In 1976, during an interview with Gary Carey, Brando said: "Homosexuality is so much in fashion, it no longer makes news. Like a large number of men, I, too, have had homosexual experiences, and I am not ashamed. I have never paid much attention to what people think about me." In a 2018 interview with Vulture, producer Quincy Jones declared Brando would gladly have sex with just about anyone: "He'd f**k a mailbox. James Baldwin. Richard Pryor. Marvin Gaye."
Montgomery Clift was a talented actor, nominated for four Academy Awards, although he battled with his rise to fame and the media attention that went along with it. Clift struggled with substance abuse, and he died from a heart attack at the age of 45 in his bathtub. Clift was a private person and never publically spoke about his personal life or sexuality.
However, his close friend, Elizabeth Taylor, admitted that he was gay at the Gay & Lesbian Alliance Against Defamation awards function in 2000. The 2018 documentary Making Montgomery Clift, which his nephew Robert Clift and his wife Hillary Demmons produced, revealed that his mother knew about his sexuality from an early age, possibly as young as 12 years. In a 1978 biography, a quote from Clift was released: "I love men in bed, but I really love women."
Patsy Kelly, the actress that portrays the audacious best friend in the 1930's comedies Merrily We Live and The Girl From Missouri, had a relatively short career on the big screen spanning the '30s and '40s. She openly embraced her sexuality, referring to herself as a "dyke" and revealing that she lived with her girlfriend and didn't plan on ever getting married.
Kelly had a relationship with Tallulah Bankhead, who was also very open about her sexuality. Bankhead was bi-sexual and had public relationships with men and women. We wonder if Kelly's openness about being a lesbian had any ill effects on her career or if there were just better actresses out there, as she never secured any leading roles during her career.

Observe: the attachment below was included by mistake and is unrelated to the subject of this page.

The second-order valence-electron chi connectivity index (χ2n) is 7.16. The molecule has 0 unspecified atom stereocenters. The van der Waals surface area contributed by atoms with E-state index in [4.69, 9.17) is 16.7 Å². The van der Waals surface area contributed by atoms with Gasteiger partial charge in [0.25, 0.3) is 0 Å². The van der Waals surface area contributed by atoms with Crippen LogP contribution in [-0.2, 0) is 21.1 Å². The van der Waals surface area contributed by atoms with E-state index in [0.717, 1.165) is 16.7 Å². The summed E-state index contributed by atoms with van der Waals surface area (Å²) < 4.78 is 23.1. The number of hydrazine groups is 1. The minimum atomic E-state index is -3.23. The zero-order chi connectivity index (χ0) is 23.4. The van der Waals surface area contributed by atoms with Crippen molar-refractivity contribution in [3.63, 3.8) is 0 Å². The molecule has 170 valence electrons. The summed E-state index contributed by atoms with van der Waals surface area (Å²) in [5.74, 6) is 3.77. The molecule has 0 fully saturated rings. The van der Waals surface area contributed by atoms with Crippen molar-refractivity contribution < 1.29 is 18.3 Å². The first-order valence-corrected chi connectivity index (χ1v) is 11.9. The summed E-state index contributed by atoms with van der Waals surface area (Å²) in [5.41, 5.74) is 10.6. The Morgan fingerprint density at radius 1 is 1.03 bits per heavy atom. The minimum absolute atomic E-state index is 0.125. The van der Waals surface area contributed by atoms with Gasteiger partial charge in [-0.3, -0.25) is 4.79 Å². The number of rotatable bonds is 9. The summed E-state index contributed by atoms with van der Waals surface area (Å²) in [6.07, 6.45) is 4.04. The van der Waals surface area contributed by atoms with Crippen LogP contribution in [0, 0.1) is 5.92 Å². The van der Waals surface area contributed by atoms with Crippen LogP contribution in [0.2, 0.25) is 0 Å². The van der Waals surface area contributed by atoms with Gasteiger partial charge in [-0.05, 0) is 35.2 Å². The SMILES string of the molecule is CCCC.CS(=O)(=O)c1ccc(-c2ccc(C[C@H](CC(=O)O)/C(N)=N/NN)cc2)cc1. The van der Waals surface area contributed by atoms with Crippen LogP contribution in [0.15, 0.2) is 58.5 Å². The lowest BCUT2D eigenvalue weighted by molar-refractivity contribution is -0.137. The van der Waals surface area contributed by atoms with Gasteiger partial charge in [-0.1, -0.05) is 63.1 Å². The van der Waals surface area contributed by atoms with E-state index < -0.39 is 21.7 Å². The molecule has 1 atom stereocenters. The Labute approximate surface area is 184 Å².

José Ramón Gil Samaniego moved from Mexico to Los Angeles in 1913, debuting in 1917 as an actor under the stage name Ramon Novarro. MGM promoted Navarro as a "Latin Lover," and he was second in popularity only to Rudolph Valentino. After Valentino died in 1926, Navarro became increasingly popular.
The studio had pushed Navarro to marry to maintain his image, but he refused, and they did not renew his contract after it ended in 1935. Navarro battled to find work and his career dissolved. Navarro never publically came out during his life and reportedly struggled with being gay due to his Catholic upbringing and relied on male prostitutes to relieve his sexual urges. In 1968 he was murdered by brothers Paul and Tony Ferguson, who entered his home in the guise of being escorts. They tortured and murdered him, hoping to find hidden money.
Raymond Burr is famed for playing the role of a defense attorney in the TV Series Perry Mason. He was also popular in the NBC drama Ironside, where he played a disabled detective. Burr was briefly married to Isabella Ward in 1948 but had a long-term relationship with Robert Benevides, who he met on the set of Perry Mason in 1960.
Scotty Bowers, who Benevides describes favorably in an interview with L.A. Weekly as "the most honest person I've known," reportedly introduced Burr and Benevides, who were known as business partners. They purchased a vineyard in Sonoma County, California. They were in a relationship for 33 years till Burr died in 1933.